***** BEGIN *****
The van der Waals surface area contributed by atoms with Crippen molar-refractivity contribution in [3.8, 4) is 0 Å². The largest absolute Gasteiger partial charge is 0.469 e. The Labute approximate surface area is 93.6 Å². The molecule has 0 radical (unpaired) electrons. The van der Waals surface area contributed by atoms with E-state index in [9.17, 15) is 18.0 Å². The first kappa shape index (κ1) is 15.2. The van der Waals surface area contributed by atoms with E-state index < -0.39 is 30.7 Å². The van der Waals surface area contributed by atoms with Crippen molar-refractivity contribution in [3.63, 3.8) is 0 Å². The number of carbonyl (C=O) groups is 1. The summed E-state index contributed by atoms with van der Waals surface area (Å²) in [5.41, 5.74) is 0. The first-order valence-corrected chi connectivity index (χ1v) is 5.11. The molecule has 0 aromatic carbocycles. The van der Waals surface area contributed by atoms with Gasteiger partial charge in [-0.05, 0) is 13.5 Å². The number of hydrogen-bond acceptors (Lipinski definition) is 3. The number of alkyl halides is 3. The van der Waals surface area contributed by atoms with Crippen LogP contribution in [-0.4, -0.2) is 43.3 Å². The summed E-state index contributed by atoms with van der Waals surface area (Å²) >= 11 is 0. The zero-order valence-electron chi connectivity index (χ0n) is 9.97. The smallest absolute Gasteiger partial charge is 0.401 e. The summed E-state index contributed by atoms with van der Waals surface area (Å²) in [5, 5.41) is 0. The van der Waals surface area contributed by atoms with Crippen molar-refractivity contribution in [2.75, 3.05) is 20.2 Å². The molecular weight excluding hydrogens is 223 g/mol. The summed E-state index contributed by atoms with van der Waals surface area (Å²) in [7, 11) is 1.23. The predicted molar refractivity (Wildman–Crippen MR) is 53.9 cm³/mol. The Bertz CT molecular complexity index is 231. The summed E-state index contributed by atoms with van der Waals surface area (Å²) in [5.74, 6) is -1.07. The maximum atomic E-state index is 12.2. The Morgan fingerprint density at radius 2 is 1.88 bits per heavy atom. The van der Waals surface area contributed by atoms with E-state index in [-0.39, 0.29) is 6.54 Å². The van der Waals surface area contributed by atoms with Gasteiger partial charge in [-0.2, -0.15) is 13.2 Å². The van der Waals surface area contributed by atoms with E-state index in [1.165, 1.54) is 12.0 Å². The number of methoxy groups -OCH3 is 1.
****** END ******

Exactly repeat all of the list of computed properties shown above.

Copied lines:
The van der Waals surface area contributed by atoms with Crippen molar-refractivity contribution in [3.8, 4) is 0 Å². The largest absolute Gasteiger partial charge is 0.469 e. The Labute approximate surface area is 93.6 Å². The molecule has 0 radical (unpaired) electrons. The van der Waals surface area contributed by atoms with E-state index in [9.17, 15) is 18.0 Å². The first kappa shape index (κ1) is 15.2. The van der Waals surface area contributed by atoms with E-state index < -0.39 is 30.7 Å². The van der Waals surface area contributed by atoms with Crippen molar-refractivity contribution in [3.63, 3.8) is 0 Å². The number of carbonyl (C=O) groups is 1. The summed E-state index contributed by atoms with van der Waals surface area (Å²) in [5.41, 5.74) is 0. The first-order valence-corrected chi connectivity index (χ1v) is 5.11. The molecule has 0 aromatic carbocycles. The van der Waals surface area contributed by atoms with Gasteiger partial charge in [-0.05, 0) is 13.5 Å². The number of hydrogen-bond acceptors (Lipinski definition) is 3. The number of alkyl halides is 3. The van der Waals surface area contributed by atoms with Crippen LogP contribution in [-0.4, -0.2) is 43.3 Å². The summed E-state index contributed by atoms with van der Waals surface area (Å²) >= 11 is 0. The zero-order valence-electron chi connectivity index (χ0n) is 9.97. The smallest absolute Gasteiger partial charge is 0.401 e. The summed E-state index contributed by atoms with van der Waals surface area (Å²) in [5, 5.41) is 0. The van der Waals surface area contributed by atoms with Crippen molar-refractivity contribution in [2.75, 3.05) is 20.2 Å². The molecular weight excluding hydrogens is 223 g/mol. The summed E-state index contributed by atoms with van der Waals surface area (Å²) in [7, 11) is 1.23. The predicted molar refractivity (Wildman–Crippen MR) is 53.9 cm³/mol. The Bertz CT molecular complexity index is 231. The summed E-state index contributed by atoms with van der Waals surface area (Å²) in [5.74, 6) is -1.07. The maximum atomic E-state index is 12.2. The Morgan fingerprint density at radius 2 is 1.88 bits per heavy atom. The van der Waals surface area contributed by atoms with E-state index in [-0.39, 0.29) is 6.54 Å². The van der Waals surface area contributed by atoms with Gasteiger partial charge in [-0.2, -0.15) is 13.2 Å². The van der Waals surface area contributed by atoms with E-state index in [1.165, 1.54) is 12.0 Å². The number of methoxy groups -OCH3 is 1.